Rising Employment Ratio Should Quash Concerns Over Canada's Economic Health - Analysis from The School of Public Policy

CALGARY, Nov. 4, 2013 /CNW/ - There are plenty of ways to measure the health of a country's economy. Different metrics will yield different conclusions, which is why there are mixed reports on the overall state of Canada's economy.

In an analysis published today by The School of Public Policy, Ron Kneebone and Margarita Gres argue that a simple, comprehensive measure of economic success is the proportion of a community's working age population that is employed, or its employment ratio.

Based on this metric, Canada is demonstrated to be performing extremely well on the global stage, especially when compared to the U.S.

Using data on the 10 Canadian provinces and 11 OECD countries, the authors find that since 1996, "all Canadian provinces, with the exception of Ontario and British Columbia, have climbed the league chart and so improved their economic performance relative to international competition."

A real shocker is the performance of the labour market in the U.S. There, the employment ratio ranked 3rd amongst the measured jurisdictions in 1996, and has plunged to 18th place in just 15 years.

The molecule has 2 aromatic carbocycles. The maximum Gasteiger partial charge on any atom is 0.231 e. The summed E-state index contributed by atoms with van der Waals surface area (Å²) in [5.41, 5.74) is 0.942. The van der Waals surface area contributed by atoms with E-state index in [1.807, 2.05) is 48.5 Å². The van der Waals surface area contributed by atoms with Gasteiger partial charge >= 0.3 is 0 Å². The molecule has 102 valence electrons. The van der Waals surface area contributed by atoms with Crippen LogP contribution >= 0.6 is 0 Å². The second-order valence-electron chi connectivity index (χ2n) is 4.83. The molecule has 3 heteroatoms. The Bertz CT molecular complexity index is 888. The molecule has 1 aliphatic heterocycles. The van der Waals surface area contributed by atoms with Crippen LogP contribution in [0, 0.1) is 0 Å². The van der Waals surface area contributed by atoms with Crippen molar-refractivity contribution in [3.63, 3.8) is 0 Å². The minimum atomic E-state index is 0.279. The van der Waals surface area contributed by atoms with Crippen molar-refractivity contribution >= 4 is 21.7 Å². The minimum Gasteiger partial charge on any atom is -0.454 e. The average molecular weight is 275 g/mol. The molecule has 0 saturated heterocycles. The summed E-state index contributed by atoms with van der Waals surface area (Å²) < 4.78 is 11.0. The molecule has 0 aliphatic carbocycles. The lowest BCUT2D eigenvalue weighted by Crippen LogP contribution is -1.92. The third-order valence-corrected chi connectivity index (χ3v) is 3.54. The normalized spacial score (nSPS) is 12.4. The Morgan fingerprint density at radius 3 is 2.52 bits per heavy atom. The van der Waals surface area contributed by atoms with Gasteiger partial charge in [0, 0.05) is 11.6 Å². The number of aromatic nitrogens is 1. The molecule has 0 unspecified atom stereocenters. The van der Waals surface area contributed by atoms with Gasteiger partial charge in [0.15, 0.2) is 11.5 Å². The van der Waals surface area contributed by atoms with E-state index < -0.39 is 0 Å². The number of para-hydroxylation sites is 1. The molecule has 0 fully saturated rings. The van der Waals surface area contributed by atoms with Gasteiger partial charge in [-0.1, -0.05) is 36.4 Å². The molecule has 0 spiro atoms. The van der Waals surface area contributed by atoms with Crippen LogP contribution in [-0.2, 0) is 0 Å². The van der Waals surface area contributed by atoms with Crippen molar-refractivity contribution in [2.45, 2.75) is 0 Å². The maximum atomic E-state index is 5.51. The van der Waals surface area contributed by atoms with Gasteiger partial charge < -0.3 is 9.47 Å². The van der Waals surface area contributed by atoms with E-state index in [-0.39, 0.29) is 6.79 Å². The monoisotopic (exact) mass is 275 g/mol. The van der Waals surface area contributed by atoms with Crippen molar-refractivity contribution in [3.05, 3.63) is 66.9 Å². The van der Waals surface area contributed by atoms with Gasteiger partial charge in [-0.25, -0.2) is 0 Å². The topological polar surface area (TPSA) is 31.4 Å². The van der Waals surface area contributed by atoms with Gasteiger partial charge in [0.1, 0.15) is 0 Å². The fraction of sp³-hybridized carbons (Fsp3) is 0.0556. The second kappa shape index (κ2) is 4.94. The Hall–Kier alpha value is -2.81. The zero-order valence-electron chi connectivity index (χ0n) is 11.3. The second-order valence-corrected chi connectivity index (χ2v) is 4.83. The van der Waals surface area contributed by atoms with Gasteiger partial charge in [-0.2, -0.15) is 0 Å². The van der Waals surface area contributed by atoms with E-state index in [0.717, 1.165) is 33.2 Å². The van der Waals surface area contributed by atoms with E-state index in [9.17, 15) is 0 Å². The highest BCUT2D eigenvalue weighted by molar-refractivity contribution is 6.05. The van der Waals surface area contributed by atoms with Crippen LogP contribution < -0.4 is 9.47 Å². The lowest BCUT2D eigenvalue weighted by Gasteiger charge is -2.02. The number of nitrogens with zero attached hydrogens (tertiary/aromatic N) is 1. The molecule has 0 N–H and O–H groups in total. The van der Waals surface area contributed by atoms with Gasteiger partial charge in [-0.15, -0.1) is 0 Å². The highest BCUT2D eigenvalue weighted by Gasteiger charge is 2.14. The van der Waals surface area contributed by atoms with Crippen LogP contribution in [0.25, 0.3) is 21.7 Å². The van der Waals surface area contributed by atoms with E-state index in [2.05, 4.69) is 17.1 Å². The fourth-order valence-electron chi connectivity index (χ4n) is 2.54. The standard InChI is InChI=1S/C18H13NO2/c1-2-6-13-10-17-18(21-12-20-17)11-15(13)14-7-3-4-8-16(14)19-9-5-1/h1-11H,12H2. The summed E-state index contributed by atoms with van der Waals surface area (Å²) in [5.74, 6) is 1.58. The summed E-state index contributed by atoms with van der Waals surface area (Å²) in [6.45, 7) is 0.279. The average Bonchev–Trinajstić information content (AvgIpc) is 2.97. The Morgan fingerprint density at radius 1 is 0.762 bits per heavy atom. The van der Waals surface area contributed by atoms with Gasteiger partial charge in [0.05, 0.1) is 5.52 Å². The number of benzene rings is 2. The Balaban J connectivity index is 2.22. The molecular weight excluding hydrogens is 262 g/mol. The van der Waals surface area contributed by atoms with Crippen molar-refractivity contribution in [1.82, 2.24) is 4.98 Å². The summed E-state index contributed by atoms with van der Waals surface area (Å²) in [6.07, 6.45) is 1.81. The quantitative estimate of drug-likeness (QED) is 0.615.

"If these trends continue the employment ratio of even the weakest performer in the Canadian economy - the rapidly improving labour market in Newfoundland & Labrador - will soon surpass the ratio in the United States," they write.

The authors laud Newfoundland & Labrador for a tremendous turn around in their employment ratio. In 1976, the provincial number sat below 50 per cent; today 65 per cent of the workforce is employed, which Kneebone and Gres attribute to the development of off-shore oil fields.

Across the Canadian provinces, Kneebone and Gres highlight the strong performance of Alberta where the employment ratio went from a respectable 70 per cent in 1976, to as high as 80 per cent in 2008. The numbers in Saskatchewan and Manitoba have both been on steady inclines over the last few decades and currently sit around 77 per cent.

The full analysis is available at http://www.policyschool.ucalgary.ca/?q=blog

SOURCE: The School of Public Policy - University of Calgary

For further information:

Media Contact:

Morten Paulsen
Phone: 403.399.3377
Email: morten@paulsengroup.ca

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The School of Public Policy - University of Calgary

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